China suddenly downgraded their economic progressions and futures are down hard.

I wrote just a couple days ago that the events we do not expect are the ones that cause the biggest market declines. Today is an example. China's premier said they are lowering their GDP forecast for 2017 from 6.5-7.0% to just 6.5% and there was some softening of the conversation suggesting they might see even less than that. The president's speech warned of the impact of "de-globalization" and potential changes in tax laws and currencies. That was strike one for the market over the weekend.

Strike two came from a stern warning from China for the U.S. to stay out of the South China Sea or there would be repercussions. For China that is the equivalent of putting a chip on their shoulder and daring President Trump to knock it off. That is especially true when he and Mattis have both said China should be prevented from occupying those new islands they built.

Strike three came from North Korea. They launched four intercontinental ballistic missiles that landed in Japanese waters. Japan is really hostile about the suggestive attack that was planned to show they could attack Japan at will. The White House reportedly said they were considering military action against North Korea and a possible regime change to prevent them from successfully developing ICBMs with the capability of dropping nuclear weapons on the U.S. or other countries.

The S&P futures opened sharply lower and traded down more than 10 points for a while. They have softened to -8 as I type this.

These three strikes plus the Fed meeting and the debt ceiling expiration on the 15th could be the final blow to bullish sentiment and the market. We have seen markets overcome worse events but we have also seen markets crash on weaker events. It is all a factor of sentiment and prior market trends.

Markets like to climb a wall of worry because it creates both buyers and sellers. Markets rarely go straight up when there are no worries because everyone is a buyer and there are no sellers. When geopolitical events arise suddenly it forces investors to rethink their positions and the amount of profits they have at risk.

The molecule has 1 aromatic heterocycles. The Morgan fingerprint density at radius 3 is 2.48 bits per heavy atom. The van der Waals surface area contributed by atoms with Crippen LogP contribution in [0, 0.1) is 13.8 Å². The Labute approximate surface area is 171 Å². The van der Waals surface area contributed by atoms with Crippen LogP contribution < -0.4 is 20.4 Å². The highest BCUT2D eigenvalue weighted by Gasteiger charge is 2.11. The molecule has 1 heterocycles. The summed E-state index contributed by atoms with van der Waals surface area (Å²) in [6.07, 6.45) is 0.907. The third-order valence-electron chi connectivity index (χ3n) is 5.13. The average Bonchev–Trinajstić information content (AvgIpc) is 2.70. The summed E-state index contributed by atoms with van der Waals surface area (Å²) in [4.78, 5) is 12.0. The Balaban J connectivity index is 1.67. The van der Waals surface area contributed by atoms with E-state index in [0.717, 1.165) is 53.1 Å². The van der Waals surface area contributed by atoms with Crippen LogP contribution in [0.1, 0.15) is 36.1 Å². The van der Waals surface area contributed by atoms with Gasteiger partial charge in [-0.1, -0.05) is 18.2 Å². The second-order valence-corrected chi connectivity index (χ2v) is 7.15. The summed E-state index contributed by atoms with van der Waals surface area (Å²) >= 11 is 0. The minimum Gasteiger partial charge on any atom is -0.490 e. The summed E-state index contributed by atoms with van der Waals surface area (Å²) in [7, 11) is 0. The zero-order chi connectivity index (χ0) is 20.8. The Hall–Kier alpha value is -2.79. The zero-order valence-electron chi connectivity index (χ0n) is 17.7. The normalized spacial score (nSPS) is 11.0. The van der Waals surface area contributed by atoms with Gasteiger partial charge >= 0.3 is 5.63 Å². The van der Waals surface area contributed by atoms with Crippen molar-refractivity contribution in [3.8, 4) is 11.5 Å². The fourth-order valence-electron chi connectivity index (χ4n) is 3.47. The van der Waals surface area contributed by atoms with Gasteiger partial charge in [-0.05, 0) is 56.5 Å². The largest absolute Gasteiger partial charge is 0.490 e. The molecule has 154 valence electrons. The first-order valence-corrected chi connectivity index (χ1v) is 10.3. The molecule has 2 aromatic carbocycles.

The S&P failed to rebound on Friday after falling from the new high on Wednesday. If we were to get a material dip the first support would be 2,360.


The Dow remains the most overbought index and there is a significant amount of profit that remains uncaptured in the Dow components. With more than half at new highs, we could see a dramatic pullback if sentiment suddenly shifted.


The Nasdaq lost some of its momentum and the candles from Wednesday's rally are clustered closer together than the candles on the Dow/S&P charts. The support at 5,800 should be relatively strong assuming we don't see a surge in cascade selling across the entire market.


The small cap indexes remain the weakest link and the S&P-600 has critical support at 846 and again at 820. If that 820 level were to break, we could see a major drop. There is a lot of white space on that chart under 820.


This is the last material week for the Q4 earnings cycle. The headlines will be made on Thursday with Sears, Staples and Ulta Beauty.


The economic calendar is headlined by the employment reports on Wed/Fri. Yellen said if the employment numbers do not show an unexpected decline, the Fed will be ready to raise rates in March.

The market ignored her statements but may become a little more uneasy the closer we get to March 15th and the actual rate hike statement. Even more troubling is the expiration of the debt ceiling suspension on March 15th. With republicans and democrats digging trenches and foxholes on the capitol lawn, there is little hope for a friendly resolution of this problem. This could be the final straw that breaks the market's back.


Regardless of where the S&P futures are at Monday's open, the real worry is the poisoning of sentiment, which is currently at 30-year highs. If we suddenly get a flurry of geopolitical events, the new president may feel compelled to act in order to prove his resolve. That could cause investor flight out of the equity markets.

I did add some watch list candidates this weekend just in case we do get a minor decline.

Jim Brown

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